Tiger, the collectively owned cat, rests among the donated books at Mondragon

There is one thing that is collectively owned that works for Mondragon, and that is the cat. Tiger, a tabby cat, used to be owned by a single mother and her young daughters in one of the apartments upstairs. This family moved out early on in Sarajane’s ownership; the only problem is that the new place they were moving did not allow animals. So, Tiger moved down into Mondragon and stays there. She is technically owned by the family, Sarajane, and all of the volunteers that work there. Tiger has become a staple to the experience of Mondragon.

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In Sarajane’s first year, Mondragon slept while she reorganized it into its modern design. In her second year, Mondragon crept into existence with in-store events, merchandising, and platforming. Now, in the third year, Mondragon wants to leap.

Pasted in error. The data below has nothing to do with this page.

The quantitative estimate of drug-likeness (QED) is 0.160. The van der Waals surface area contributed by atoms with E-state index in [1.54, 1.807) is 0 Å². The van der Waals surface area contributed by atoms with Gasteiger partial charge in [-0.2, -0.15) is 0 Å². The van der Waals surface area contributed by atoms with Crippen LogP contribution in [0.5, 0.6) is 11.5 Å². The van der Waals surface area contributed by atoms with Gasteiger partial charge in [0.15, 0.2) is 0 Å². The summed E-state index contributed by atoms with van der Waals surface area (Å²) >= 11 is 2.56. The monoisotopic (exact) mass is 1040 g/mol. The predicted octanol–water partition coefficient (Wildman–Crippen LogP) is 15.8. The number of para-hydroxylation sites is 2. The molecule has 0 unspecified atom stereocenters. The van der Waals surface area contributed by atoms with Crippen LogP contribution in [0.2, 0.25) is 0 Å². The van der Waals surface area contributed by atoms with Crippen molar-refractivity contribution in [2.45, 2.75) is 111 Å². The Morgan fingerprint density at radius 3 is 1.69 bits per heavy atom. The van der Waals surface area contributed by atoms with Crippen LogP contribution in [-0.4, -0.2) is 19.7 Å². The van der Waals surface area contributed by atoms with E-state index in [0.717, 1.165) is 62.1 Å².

Photos courtesy of Richard Berwind



Most information used in this blog was collected through an interview with Sarajane Snyder (Sited below). All other information collected will be cited under the “Text” section.

Snyder, Sarajane. Personal interview. 22 February 2019.



Bradt, Christopher. “Check Out Lewisburg’s Most Eclectic Bookstore!” Bucknell University Press, Genesis Framework, 29 Jan. 2013, upress.blogs.bucknell.edu/2013/01/29/check-out-lewisburgs-most-eclectic-bookstore/

“Charles Sackrey.” Bucknell University, 1999.

“Feminist Bookstores: Building Identity.” Constructive Feminism: Women’s Spaces and Women’s Rights in the American City, by Daphne Spain, 1st ed., Cornell University Press, 2016, pp. 84–110. JSTOR, www.jstor.org/stable/10.7591/j.ctt18kr5mx.8.

Perry, Jack. “Bookstores, Capitalist and Communist.” The American Scholar, 2001, pp. 107–111.